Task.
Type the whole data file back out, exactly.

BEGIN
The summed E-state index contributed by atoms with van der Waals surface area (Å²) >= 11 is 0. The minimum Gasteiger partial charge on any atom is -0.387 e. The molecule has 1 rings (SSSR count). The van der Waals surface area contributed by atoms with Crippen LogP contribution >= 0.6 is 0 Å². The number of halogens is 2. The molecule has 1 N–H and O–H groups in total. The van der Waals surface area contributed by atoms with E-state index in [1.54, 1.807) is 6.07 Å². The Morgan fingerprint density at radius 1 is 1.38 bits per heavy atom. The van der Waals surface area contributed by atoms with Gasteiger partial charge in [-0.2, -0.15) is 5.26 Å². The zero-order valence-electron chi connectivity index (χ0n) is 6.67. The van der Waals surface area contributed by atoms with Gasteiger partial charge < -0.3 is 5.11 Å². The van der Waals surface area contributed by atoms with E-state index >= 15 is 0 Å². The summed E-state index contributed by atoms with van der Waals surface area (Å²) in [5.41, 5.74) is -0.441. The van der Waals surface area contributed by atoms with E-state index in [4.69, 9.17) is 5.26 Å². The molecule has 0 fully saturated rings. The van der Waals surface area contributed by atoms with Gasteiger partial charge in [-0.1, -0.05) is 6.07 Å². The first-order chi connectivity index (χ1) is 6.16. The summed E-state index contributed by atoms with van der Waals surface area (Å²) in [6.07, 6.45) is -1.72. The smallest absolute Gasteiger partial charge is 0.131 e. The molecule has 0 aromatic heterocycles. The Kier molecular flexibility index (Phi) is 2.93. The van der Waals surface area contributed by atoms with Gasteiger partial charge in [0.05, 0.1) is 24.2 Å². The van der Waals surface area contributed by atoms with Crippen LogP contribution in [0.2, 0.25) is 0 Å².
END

The summed E-state index contributed by atoms with van der Waals surface area (Å²) >= 11 is 0. The minimum Gasteiger partial charge on any atom is -0.387 e. The molecule has 1 rings (SSSR count). The van der Waals surface area contributed by atoms with Crippen LogP contribution >= 0.6 is 0 Å². The number of halogens is 2. The molecule has 1 N–H and O–H groups in total. The van der Waals surface area contributed by atoms with E-state index in [1.54, 1.807) is 6.07 Å². The Morgan fingerprint density at radius 1 is 1.38 bits per heavy atom. The van der Waals surface area contributed by atoms with Gasteiger partial charge in [-0.2, -0.15) is 5.26 Å². The zero-order valence-electron chi connectivity index (χ0n) is 6.67. The van der Waals surface area contributed by atoms with Gasteiger partial charge < -0.3 is 5.11 Å². The van der Waals surface area contributed by atoms with E-state index >= 15 is 0 Å². The summed E-state index contributed by atoms with van der Waals surface area (Å²) in [5.41, 5.74) is -0.441. The van der Waals surface area contributed by atoms with E-state index in [4.69, 9.17) is 5.26 Å². The molecule has 0 fully saturated rings. The van der Waals surface area contributed by atoms with Gasteiger partial charge in [-0.1, -0.05) is 6.07 Å². The first-order chi connectivity index (χ1) is 6.16. The summed E-state index contributed by atoms with van der Waals surface area (Å²) in [6.07, 6.45) is -1.72. The smallest absolute Gasteiger partial charge is 0.131 e. The molecule has 0 aromatic heterocycles. The Kier molecular flexibility index (Phi) is 2.93. The van der Waals surface area contributed by atoms with Gasteiger partial charge in [0.05, 0.1) is 24.2 Å². The van der Waals surface area contributed by atoms with Crippen LogP contribution in [0.2, 0.25) is 0 Å².